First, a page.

In this chart, I take a selection of major markets that a typical macro portfolio may contain: major currency pairs, interest rates and the S&P.
I plot the correlations of the pairs calculated two ways:

  • Return Correlation up the X axis
    Taking daily changes as we did previously
  • Price Correlation up the Y axis
    Looks at the correlation of the levels of each price series
    (i.e. if both assets went up over the year, implies high positive correlation)

The results are important for the construction of a longer-term macro portfolio. Take 2yr US rates and USDJPY as an example:

  1. Daily return correlation is decent around 50%
    If you are long USDJPY and you add an opposite US Rates position,
    Overall portfolio reported risk would therefore decrease

If you hold the portfolio for one day it is reasonable to expect that your hedge will act to reduce the volatility of your returns.

  1. Price correlation is actually negative

As above your reported risk is determined by the daily return correlation and decreases.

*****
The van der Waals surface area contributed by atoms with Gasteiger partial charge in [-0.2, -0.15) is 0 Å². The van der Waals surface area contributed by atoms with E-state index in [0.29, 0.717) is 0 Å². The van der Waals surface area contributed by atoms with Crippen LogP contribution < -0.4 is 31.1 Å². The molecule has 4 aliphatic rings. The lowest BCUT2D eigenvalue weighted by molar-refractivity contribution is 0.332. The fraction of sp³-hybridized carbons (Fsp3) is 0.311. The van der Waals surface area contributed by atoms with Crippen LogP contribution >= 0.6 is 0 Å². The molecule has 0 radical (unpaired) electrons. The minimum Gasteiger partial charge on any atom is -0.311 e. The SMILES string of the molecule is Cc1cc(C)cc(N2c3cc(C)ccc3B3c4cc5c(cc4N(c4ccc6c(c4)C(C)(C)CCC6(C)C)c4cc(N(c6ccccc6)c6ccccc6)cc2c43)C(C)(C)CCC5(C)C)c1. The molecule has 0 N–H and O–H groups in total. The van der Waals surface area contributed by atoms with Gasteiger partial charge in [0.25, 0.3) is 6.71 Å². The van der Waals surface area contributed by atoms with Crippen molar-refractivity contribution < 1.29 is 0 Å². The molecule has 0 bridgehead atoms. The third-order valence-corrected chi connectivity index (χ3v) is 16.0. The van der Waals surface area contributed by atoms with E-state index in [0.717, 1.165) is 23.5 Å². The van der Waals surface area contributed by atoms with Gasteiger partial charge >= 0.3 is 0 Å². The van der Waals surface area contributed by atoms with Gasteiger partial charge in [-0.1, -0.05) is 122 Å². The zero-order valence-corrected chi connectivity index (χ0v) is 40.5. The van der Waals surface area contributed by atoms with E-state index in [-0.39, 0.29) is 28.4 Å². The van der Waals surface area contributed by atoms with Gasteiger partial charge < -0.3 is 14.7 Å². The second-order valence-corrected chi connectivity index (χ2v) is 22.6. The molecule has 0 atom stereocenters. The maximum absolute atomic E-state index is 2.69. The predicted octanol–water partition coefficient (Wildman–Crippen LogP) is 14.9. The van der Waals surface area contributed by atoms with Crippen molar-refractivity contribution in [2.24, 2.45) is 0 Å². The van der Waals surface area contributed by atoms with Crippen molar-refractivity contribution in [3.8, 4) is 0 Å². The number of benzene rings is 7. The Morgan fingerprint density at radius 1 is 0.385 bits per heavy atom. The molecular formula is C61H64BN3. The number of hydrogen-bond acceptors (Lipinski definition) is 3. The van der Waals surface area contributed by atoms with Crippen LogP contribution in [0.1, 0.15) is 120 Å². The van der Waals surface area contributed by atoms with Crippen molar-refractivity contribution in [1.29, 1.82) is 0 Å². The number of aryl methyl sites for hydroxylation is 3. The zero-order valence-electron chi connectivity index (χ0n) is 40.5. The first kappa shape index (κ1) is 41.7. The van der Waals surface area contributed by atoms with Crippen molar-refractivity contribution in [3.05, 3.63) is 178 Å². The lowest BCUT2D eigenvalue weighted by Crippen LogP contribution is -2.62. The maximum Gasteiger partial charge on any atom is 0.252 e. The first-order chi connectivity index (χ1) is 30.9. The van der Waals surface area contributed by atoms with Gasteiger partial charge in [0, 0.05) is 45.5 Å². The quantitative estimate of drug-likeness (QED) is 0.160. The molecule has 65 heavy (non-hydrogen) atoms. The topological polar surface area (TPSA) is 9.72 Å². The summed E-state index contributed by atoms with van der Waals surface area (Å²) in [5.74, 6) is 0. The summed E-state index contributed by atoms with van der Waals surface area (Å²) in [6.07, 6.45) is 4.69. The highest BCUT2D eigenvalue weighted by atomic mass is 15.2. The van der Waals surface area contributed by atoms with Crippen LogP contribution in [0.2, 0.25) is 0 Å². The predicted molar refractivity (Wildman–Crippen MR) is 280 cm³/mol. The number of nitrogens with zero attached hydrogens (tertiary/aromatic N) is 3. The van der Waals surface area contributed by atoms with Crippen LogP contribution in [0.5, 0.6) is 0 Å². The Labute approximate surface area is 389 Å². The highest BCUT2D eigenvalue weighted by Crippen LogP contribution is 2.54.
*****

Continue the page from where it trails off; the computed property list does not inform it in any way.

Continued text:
But if you took the supposedly offsetting position above, at the end of year If you lost money on USDJPY, you would have lost on your “hedge” too
The “hedge” would have reduced your reported risk but increased your return volatility on a one-year horizon.

So what does a “good hedge” look like?

Two plausible but very different definitions seem clear:

  1. High correlation of daily changes
    Consistent with VaR and best hedge for VAR, short term traders, market makers, options traders (delta hedging). A lot of option hedging is done via proxies and this is the type of statistic they would care about.
  1. Long term hedge
    Much more important for longer term position such as a macro hedge fund, a pension fund or your personal portfolio. There a hedge would mean that if you hold both assets for a year they would have similar (offsetting) P+Ls

The above analysis shows how different these two time horizons can be. The big risk we face as portfolio managers, is that we do too much of the analysis based on short term price changes, which links conveniently to VAR style risk reporting. This gives a completely misleading guide on the long term P+L risk we are actually taking.


In these pieces, we have seen that Correlation is probably not what you thought it was.
Correlations are used in risk reporting (as we have mentioned here) but also in Portfolio Theory, CAPM and how an investor should think of designing a portfolio.